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  • Writer's pictureBrian Foley

Woodlands Criminal Defense Attorney - How do I get a Criminal Case Dismissed?

Brian Foley - Woodlands Criminal Defense Attorney.

When charges are filed or an arrest has been made the first thing that people often worry about it how long they will be going to jail. But if you've never been arrested before it is far more likely that your case will be dismissed than you end up going to jail for your formal sentence.

People often ask, "How can I get my case dismissed? I mean I did it?" What you should understand is that your case could be dismissed even if you are guilty. Prosecutors are not interested in convicting every person that goes to court after being arrested. Many times a good defense attorney can get the prosecutor to agree to dismiss your case without having to go to trial to a jury or in front of the judge.

  1. Suppression of the Evidence - One way that a criminal case can be dismissed is that the evidence is suppressed during a suppression hearing. A judge can suppress evidence found in a criminal investigation when the police have searched or seized that evidence illegally. The 4th amendment guarantees that we should be secure in our persons, houses, papers, and effects. If your attorney can show that the officers lacked probable cause for a traffic stop then all evidence collected after the stop can be thrown out by the judge. If your attorney can show that a warrant lacked probable cause then anything obtained during the execution of that warrant will be inadmissible at trial.

  2. Community Service for Dismissal - For charges like evading arrest, theft, or even resisting arrest or assault a deal could be reached where the prosecutor asks that a client perform a certain amount of community service, without being on probation, and in exchange for a case being entirely dismissed. This allows for an expunction of criminal charges unlike the completion of a deferred probation which only allows for a non-disclosure. (in certain circumstances.)

  3. Class for Dismissal - There are many different types of behavioral modification classes that are offered. Sometimes completing a class like this and providing the prosecutors with a certificate that the class was completed can garner a dismissal and eventually an expunction.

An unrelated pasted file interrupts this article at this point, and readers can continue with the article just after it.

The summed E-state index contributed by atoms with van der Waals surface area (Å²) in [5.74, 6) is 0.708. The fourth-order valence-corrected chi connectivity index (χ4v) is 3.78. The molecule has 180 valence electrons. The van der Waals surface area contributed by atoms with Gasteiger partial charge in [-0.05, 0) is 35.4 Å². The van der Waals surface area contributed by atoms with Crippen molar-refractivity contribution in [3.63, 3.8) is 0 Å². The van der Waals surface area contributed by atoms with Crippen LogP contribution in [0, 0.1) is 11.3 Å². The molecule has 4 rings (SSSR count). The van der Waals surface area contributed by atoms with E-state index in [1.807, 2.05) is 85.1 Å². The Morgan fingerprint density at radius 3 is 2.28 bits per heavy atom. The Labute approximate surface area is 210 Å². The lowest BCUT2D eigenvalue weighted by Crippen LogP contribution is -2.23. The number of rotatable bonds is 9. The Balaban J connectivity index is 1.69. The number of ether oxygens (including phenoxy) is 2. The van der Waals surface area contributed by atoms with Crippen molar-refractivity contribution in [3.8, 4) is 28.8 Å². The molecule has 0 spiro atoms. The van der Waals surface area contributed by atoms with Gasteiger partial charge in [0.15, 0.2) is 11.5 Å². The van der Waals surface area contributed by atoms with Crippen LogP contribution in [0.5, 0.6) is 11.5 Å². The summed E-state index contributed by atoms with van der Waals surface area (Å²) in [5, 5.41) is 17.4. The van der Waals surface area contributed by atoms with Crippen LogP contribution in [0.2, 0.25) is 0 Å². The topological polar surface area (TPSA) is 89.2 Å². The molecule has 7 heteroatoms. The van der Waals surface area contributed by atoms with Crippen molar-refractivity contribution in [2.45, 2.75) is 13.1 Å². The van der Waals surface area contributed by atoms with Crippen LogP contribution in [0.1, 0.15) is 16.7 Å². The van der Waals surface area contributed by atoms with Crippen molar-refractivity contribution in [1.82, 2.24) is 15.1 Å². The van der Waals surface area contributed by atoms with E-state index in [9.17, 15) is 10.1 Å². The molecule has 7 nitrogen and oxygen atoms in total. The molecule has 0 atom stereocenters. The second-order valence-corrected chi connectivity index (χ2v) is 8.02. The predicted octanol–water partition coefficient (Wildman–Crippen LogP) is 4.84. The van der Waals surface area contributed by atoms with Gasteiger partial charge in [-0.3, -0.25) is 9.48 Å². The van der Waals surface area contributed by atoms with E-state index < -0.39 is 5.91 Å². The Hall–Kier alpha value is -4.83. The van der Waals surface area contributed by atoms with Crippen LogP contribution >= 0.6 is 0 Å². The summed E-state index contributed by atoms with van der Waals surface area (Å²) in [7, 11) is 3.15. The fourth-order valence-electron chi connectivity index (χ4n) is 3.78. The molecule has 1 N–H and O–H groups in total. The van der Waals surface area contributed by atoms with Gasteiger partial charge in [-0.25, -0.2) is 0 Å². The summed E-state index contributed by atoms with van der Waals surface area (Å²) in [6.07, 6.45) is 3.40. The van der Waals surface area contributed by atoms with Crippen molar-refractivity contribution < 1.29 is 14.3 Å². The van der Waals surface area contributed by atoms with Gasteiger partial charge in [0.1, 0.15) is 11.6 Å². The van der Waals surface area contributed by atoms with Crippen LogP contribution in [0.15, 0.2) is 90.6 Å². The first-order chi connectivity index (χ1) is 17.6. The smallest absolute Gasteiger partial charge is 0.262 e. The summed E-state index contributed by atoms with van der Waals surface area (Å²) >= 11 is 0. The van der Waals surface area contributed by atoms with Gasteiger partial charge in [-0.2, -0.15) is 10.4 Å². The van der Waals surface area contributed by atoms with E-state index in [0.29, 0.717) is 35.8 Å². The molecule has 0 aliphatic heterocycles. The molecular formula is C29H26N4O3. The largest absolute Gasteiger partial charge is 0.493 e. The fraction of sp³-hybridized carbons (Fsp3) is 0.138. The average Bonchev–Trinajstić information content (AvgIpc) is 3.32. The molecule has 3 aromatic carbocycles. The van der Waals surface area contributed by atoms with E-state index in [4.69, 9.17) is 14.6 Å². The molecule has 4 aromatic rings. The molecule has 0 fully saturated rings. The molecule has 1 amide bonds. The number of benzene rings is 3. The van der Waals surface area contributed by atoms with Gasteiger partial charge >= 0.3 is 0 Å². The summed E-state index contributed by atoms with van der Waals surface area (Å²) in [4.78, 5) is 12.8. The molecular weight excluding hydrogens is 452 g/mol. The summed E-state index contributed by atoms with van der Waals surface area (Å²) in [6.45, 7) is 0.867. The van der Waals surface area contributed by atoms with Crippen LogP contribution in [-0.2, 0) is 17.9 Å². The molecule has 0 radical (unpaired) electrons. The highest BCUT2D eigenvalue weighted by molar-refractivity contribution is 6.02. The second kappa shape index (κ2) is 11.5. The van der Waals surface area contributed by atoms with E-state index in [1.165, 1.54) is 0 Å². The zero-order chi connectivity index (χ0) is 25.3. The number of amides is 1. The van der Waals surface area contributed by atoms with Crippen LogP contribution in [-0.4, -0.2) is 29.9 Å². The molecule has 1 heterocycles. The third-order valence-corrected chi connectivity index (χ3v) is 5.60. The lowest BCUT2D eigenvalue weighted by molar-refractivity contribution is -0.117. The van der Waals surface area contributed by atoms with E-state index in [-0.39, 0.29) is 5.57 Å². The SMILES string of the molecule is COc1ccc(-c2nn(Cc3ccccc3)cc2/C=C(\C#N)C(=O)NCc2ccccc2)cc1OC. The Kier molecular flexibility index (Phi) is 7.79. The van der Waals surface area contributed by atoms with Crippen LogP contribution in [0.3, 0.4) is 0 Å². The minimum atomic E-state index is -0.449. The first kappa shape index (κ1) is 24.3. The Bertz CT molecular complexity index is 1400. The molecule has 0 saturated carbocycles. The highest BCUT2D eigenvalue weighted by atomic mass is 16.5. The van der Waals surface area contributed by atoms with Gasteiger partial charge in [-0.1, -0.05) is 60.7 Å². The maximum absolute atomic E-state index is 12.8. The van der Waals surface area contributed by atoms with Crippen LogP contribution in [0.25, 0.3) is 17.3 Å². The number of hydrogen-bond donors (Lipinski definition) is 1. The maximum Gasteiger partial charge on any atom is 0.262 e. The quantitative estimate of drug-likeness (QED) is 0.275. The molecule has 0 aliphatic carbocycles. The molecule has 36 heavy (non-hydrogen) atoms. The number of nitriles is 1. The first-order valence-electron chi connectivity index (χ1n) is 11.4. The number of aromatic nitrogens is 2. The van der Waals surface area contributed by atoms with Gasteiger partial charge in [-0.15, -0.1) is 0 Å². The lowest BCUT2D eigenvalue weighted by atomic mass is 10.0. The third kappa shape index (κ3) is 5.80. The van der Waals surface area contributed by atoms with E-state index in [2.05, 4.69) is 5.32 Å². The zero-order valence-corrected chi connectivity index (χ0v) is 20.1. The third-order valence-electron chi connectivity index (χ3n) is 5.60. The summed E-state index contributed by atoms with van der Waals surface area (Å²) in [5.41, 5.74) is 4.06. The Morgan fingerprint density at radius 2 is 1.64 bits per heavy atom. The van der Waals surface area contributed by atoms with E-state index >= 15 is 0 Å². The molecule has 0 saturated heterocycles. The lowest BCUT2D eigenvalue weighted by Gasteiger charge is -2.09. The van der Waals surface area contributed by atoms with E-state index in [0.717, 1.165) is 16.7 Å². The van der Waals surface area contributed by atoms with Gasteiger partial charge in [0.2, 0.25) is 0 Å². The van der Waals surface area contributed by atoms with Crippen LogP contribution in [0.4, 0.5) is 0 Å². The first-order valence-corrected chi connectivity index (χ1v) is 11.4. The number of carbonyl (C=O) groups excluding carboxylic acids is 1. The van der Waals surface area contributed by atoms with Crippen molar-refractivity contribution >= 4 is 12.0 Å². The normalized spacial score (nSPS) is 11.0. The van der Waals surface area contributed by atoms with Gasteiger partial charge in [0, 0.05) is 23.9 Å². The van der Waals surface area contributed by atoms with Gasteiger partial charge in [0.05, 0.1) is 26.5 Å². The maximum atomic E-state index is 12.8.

4. Lack of proof beyond a reasonable doubt - It may be the case that the police officer believed he had probable cause to make an arrest for a criminal charge but at the time of trial there is no proof beyond a reasonable doubt. In cases like this it could be that a key witness has gone missing, or that video or audio of the events which were supposed to be captured or recorded have gone missing. This can lead a prosecutor to believe (with the proper argument from a competent defense lawyer) that the case is not winnable and therefor has no proof beyond a reasonable doubt. If the prosecutor believes there is no ability to prove the case beyond a reasonable doubt they can dismiss the charge making way for an expunction.

  5. Conviction in Lower Charge - Sometimes charges are dismissed because the defendant pleads guilty to a lower or lesser included offense. For Example when someone is charged with a Class A Assault Family Violence, if they are allowed to plead guilty to a class C deferred then the original Class A charge is dismissed and the new charge can be expunged after the completion of the 90 day or otherwise specified time period of deferred disposition.

  6. In the Interest of Justice - One of the ways a prosecutor can dismiss a charge is to dismiss "In the interest of Justice." A prosecutor's job is not merely to convict but to see that justice is done. When a competent defense attorney can make the argument to a District Attorney that prosecution of a particular case would be unjust it is the duty of the prosecutor to dismiss the charges and allow the person to move on. While these are not easy to obtain a dismissal in the interest of justice is often times the most important type of dismissal that can be granted.


For litigants who do not have counsel: Reading this blog post does not create an attorney client relationship. Call to set up a free consultation.

For the general public: This Blog/Web Site is for educational purposes only and it provides general information and a general understanding of the law, but does not provide specific legal advice. By using this site, commenting on posts, or sending inquiries through the site or contact email, you confirm that there is no attorney-client relationship created. Don't just read this as a substitute for competent legal advice from a licensed attorney.

For attorneys: This Blog is informational and educational in nature and is not a substitute for Westlaw or other research and consultation on specific matters pertaining to your clients. As you know the law can change day to day based on recent case opinions. And unfortunately you shouldn't cite it in court as binding authority because it is not. Mention it to your friends, just seek real consultation if its something important.

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